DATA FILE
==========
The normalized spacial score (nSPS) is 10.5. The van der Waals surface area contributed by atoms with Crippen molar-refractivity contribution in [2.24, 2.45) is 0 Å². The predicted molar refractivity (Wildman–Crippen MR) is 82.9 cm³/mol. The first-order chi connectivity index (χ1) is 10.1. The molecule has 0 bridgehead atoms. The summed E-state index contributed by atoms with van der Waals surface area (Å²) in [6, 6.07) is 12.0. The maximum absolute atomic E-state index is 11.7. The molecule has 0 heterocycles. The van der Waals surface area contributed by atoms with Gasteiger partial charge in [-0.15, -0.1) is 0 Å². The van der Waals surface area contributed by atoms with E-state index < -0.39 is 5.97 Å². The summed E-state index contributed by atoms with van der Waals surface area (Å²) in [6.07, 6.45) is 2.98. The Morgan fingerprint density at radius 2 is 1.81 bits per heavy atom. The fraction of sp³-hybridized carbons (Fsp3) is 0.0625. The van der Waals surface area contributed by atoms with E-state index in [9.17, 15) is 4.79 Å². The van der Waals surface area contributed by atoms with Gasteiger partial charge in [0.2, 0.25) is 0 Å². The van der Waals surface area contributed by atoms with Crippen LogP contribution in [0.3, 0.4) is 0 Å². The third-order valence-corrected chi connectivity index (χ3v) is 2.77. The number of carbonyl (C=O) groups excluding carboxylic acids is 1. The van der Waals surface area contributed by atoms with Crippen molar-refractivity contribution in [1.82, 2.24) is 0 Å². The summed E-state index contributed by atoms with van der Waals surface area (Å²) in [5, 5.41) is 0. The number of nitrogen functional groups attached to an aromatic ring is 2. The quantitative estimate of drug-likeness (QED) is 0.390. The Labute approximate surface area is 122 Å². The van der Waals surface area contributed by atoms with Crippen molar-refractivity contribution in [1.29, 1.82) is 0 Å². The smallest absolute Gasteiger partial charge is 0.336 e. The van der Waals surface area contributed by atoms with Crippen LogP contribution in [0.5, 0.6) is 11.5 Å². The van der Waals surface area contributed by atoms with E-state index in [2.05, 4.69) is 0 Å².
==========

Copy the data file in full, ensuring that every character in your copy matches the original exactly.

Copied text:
The normalized spacial score (nSPS) is 10.5. The van der Waals surface area contributed by atoms with Crippen molar-refractivity contribution in [2.24, 2.45) is 0 Å². The predicted molar refractivity (Wildman–Crippen MR) is 82.9 cm³/mol. The first-order chi connectivity index (χ1) is 10.1. The molecule has 0 bridgehead atoms. The summed E-state index contributed by atoms with van der Waals surface area (Å²) in [6, 6.07) is 12.0. The maximum absolute atomic E-state index is 11.7. The molecule has 0 heterocycles. The van der Waals surface area contributed by atoms with Gasteiger partial charge in [-0.15, -0.1) is 0 Å². The van der Waals surface area contributed by atoms with E-state index < -0.39 is 5.97 Å². The summed E-state index contributed by atoms with van der Waals surface area (Å²) in [6.07, 6.45) is 2.98. The Morgan fingerprint density at radius 2 is 1.81 bits per heavy atom. The fraction of sp³-hybridized carbons (Fsp3) is 0.0625. The van der Waals surface area contributed by atoms with E-state index in [9.17, 15) is 4.79 Å². The van der Waals surface area contributed by atoms with Gasteiger partial charge in [0.2, 0.25) is 0 Å². The van der Waals surface area contributed by atoms with Crippen LogP contribution in [0.3, 0.4) is 0 Å². The third-order valence-corrected chi connectivity index (χ3v) is 2.77. The number of carbonyl (C=O) groups excluding carboxylic acids is 1. The van der Waals surface area contributed by atoms with Crippen molar-refractivity contribution in [1.82, 2.24) is 0 Å². The summed E-state index contributed by atoms with van der Waals surface area (Å²) in [5, 5.41) is 0. The number of nitrogen functional groups attached to an aromatic ring is 2. The quantitative estimate of drug-likeness (QED) is 0.390. The Labute approximate surface area is 122 Å². The van der Waals surface area contributed by atoms with Crippen molar-refractivity contribution in [1.29, 1.82) is 0 Å². The smallest absolute Gasteiger partial charge is 0.336 e. The van der Waals surface area contributed by atoms with Crippen LogP contribution in [0.5, 0.6) is 11.5 Å². The van der Waals surface area contributed by atoms with E-state index in [2.05, 4.69) is 0 Å².